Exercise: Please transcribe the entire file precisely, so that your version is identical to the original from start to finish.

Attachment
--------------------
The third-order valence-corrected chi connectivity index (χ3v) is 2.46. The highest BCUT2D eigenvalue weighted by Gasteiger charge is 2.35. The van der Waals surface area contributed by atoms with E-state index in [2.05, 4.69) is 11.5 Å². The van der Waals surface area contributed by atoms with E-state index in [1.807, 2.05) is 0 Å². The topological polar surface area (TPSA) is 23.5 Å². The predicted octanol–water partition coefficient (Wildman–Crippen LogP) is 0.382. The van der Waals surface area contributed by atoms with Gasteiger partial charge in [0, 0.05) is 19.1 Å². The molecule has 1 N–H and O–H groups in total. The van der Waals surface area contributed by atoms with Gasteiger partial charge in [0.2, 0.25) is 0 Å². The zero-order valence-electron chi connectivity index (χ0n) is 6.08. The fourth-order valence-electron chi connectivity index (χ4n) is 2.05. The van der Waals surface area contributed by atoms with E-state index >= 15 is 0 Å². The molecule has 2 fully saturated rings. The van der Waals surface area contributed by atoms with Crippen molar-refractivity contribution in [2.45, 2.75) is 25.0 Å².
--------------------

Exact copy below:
The third-order valence-corrected chi connectivity index (χ3v) is 2.46. The highest BCUT2D eigenvalue weighted by Gasteiger charge is 2.35. The van der Waals surface area contributed by atoms with E-state index in [2.05, 4.69) is 11.5 Å². The van der Waals surface area contributed by atoms with E-state index in [1.807, 2.05) is 0 Å². The topological polar surface area (TPSA) is 23.5 Å². The predicted octanol–water partition coefficient (Wildman–Crippen LogP) is 0.382. The van der Waals surface area contributed by atoms with Gasteiger partial charge in [0, 0.05) is 19.1 Å². The molecule has 1 N–H and O–H groups in total. The van der Waals surface area contributed by atoms with Gasteiger partial charge in [0.2, 0.25) is 0 Å². The zero-order valence-electron chi connectivity index (χ0n) is 6.08. The fourth-order valence-electron chi connectivity index (χ4n) is 2.05. The van der Waals surface area contributed by atoms with E-state index >= 15 is 0 Å². The molecule has 2 fully saturated rings. The van der Waals surface area contributed by atoms with Crippen molar-refractivity contribution in [2.45, 2.75) is 25.0 Å².